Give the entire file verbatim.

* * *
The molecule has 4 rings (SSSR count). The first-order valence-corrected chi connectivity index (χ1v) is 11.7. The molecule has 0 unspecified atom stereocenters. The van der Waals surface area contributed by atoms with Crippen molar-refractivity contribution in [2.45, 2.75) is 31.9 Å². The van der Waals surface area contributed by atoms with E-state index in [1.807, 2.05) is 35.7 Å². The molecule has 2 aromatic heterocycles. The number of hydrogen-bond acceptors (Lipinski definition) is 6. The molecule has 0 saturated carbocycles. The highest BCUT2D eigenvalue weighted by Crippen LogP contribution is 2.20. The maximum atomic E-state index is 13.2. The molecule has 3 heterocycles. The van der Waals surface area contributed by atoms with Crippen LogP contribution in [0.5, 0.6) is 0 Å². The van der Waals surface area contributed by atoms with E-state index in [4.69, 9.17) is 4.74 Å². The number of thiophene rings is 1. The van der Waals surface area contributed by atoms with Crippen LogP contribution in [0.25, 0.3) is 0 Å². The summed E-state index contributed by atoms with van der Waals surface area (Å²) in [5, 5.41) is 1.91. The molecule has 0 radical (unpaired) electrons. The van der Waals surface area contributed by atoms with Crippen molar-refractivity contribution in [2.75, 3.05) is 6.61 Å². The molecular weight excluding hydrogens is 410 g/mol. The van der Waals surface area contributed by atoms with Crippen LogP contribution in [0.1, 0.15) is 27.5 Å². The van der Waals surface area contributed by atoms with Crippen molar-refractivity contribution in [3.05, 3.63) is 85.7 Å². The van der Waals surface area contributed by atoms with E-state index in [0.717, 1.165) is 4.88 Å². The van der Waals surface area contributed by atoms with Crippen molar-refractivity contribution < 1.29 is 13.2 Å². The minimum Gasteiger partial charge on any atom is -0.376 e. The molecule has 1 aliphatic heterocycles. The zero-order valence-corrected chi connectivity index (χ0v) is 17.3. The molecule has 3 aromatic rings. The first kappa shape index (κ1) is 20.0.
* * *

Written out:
The molecule has 4 rings (SSSR count). The first-order valence-corrected chi connectivity index (χ1v) is 11.7. The molecule has 0 unspecified atom stereocenters. The van der Waals surface area contributed by atoms with Crippen molar-refractivity contribution in [2.45, 2.75) is 31.9 Å². The van der Waals surface area contributed by atoms with E-state index in [1.807, 2.05) is 35.7 Å². The molecule has 2 aromatic heterocycles. The number of hydrogen-bond acceptors (Lipinski definition) is 6. The molecule has 0 saturated carbocycles. The highest BCUT2D eigenvalue weighted by Crippen LogP contribution is 2.20. The maximum atomic E-state index is 13.2. The molecule has 3 heterocycles. The van der Waals surface area contributed by atoms with Crippen LogP contribution in [0.5, 0.6) is 0 Å². The van der Waals surface area contributed by atoms with E-state index in [4.69, 9.17) is 4.74 Å². The number of thiophene rings is 1. The van der Waals surface area contributed by atoms with Crippen LogP contribution in [0.25, 0.3) is 0 Å². The summed E-state index contributed by atoms with van der Waals surface area (Å²) in [5, 5.41) is 1.91. The molecule has 0 radical (unpaired) electrons. The van der Waals surface area contributed by atoms with Crippen molar-refractivity contribution in [2.75, 3.05) is 6.61 Å². The molecular weight excluding hydrogens is 410 g/mol. The van der Waals surface area contributed by atoms with Crippen LogP contribution in [0.1, 0.15) is 27.5 Å². The van der Waals surface area contributed by atoms with Crippen molar-refractivity contribution in [3.05, 3.63) is 85.7 Å². The van der Waals surface area contributed by atoms with E-state index in [0.717, 1.165) is 4.88 Å². The van der Waals surface area contributed by atoms with Crippen molar-refractivity contribution < 1.29 is 13.2 Å². The minimum Gasteiger partial charge on any atom is -0.376 e. The molecule has 1 aliphatic heterocycles. The zero-order valence-corrected chi connectivity index (χ0v) is 17.3. The molecule has 3 aromatic rings. The first kappa shape index (κ1) is 20.0.